The COVID-19 pandemic has significantly impacted millions of Americans in several ways. One of the most notable impacts has been the loss of employment, especially at the beginning of the pandemic, in March 2020.
In the months following the global outbreak of the virus last year, unemployment claims in the United States reached record levels, and in April 2020 more than 14% of Americans were jobless.
Top COVID-19 Rent Suspension Related Questions For Landlords
Since then, many states have greatly recovered, although certain states still have a large proportion of residents that are still unable to afford monthly rent payments due to their employment and overall financial situation.
For this reason, many landlords across the country have introduced rent forgiveness or suspension initiatives to help alleviate their tenants’ financial burden. However, the exact rules for these programs vary by state and, in some cases, by county as well. Here is what landlords should know about the COVID-19 rent suspension.
Can I Evict Tenants For Failing To Pay Rent Or Utilities?
The answer to this question depends on the state and county. For example, in Illinois, there is currently a hold, or “moratorium”, on tenant evictions until June 26, 2021; a program which will be gradually phased out until August. There is no hold on utility shutoffs in Illinois, however.
In Virginia, on the other hand, there is no hold on evictions but there is a moratorium on utility shutoffs until at least 60 days following the end of the state of emergency. In some locations, landlords are also still permitted to file an unlawful detainer against tenants who violate their lease agreement or threaten the safety or health of other tenants.
In certain states, like Illinois, there are certain resources such as the Department of Human Services that tenants can use to obtain information and/or assistance with rent and utility payments.
Can I Require Tenants To Pay Rent Online?
If the lease agreement you have with your tenants already allows online rent payments, the answer to this question is “yes.” It is important to remember that some tenants lack internet access and are unable to pay rent online. Therefore, you should attempt to accommodate these individuals by providing a drop box.
What Do I Do If A Tenant’s Lease Is Up For Renewal & He/She Refuses To Leave Despite Already Having Given Notice Of Moving Out?
In many states and counties, the basic rules and terms of a lease agreement still apply, even during the COVID-19 pandemic. Therefore, you can bring legal action against any tenant who refuses to vacate the premises. It is ultimately your decision whether or not you wish to begin legal proceedings against such a tenant.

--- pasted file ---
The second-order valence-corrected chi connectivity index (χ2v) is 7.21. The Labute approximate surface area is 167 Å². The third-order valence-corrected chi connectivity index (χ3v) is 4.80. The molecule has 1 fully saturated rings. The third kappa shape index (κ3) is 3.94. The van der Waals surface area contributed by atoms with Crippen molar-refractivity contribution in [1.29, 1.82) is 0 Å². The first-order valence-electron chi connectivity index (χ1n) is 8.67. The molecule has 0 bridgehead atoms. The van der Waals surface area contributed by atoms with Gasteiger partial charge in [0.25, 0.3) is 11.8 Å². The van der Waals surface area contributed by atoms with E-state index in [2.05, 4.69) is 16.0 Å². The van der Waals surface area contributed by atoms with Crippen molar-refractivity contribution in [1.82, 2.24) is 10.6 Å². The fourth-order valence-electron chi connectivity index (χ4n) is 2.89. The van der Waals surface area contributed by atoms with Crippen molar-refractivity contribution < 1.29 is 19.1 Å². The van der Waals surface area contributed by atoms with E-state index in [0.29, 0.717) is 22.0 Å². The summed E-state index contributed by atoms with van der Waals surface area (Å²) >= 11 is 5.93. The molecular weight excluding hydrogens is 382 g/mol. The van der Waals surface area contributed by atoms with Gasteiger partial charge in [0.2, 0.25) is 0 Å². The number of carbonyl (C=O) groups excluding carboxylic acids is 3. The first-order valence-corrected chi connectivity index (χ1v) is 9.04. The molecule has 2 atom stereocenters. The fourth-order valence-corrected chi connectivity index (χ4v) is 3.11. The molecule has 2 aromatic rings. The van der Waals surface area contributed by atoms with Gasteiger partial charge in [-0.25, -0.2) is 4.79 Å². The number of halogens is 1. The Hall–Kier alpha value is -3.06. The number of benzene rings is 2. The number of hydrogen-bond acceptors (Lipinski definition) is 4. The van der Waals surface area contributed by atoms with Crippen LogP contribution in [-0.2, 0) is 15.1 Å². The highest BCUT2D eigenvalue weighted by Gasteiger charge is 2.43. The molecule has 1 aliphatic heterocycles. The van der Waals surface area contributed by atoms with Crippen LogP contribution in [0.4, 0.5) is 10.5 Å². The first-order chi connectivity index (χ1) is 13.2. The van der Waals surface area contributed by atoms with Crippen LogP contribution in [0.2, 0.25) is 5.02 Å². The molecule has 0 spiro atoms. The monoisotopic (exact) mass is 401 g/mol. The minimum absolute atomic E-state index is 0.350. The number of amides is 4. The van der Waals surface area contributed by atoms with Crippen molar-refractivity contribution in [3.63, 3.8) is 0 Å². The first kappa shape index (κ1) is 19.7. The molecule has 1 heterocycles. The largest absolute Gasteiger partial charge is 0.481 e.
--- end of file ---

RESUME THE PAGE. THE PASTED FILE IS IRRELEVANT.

If One Of My Tenants Is Diagnosed With COVID-19, Am I Required To Disclose This?
Generally speaking, landlords are not obligated to disclose tenants’ COVID-19 diagnoses, as this would constitute a health information privacy violation. Instead, you should simply encourage tenants to continue following COVID-19 safety guidelines such as regular handwashing, disinfecting, wearing masks and social distancing, especially for those who are unvaccinated or only half-vaccinated.
For more information on this subject, you and your tenants can visit the Centers for Disease Control and Prevention (CDC) website or the Federal Register website, which includes details on halts on evictions.
As always, you may contact your local authorities and human services departments to receive further clarification on what you, as a landlord, are allowed to do regarding rent suspensions. Be sure to also remain informed about changes in laws and rules in your state or county, as the national situation involving the COVID-19 pandemic continues to evolve every month.
Speak To The Experienced Landlord Insurance Agents
Reach out to the experts at Pro Insurance Group for more information on what landlords need to know regarding rent suspensions during COVID-19. Our specialty insurance agents are committed to working as one-on-one advocates for each of our clients, regardless of their insurance needs and budget. We also aim to develop and maintain strong, long-lasting relationships with all of our clients.
If you are a landlord for any type of property (apartments, condominiums, etc.), you can benefit substantially from acquiring landlord insurance. This type of specialty insurance policy covers incidents of theft and vandalism, as well as property damage claims that arise from natural disasters such as fires and earthquakes.
A habitational policy can also protect both you and your tenants by including liability coverage, which is extremely useful in the event of an onsite tenant injury. Call Pro Insurance Group today at 833.619.0770 or contact us online to request a quote or to learn more about our policies.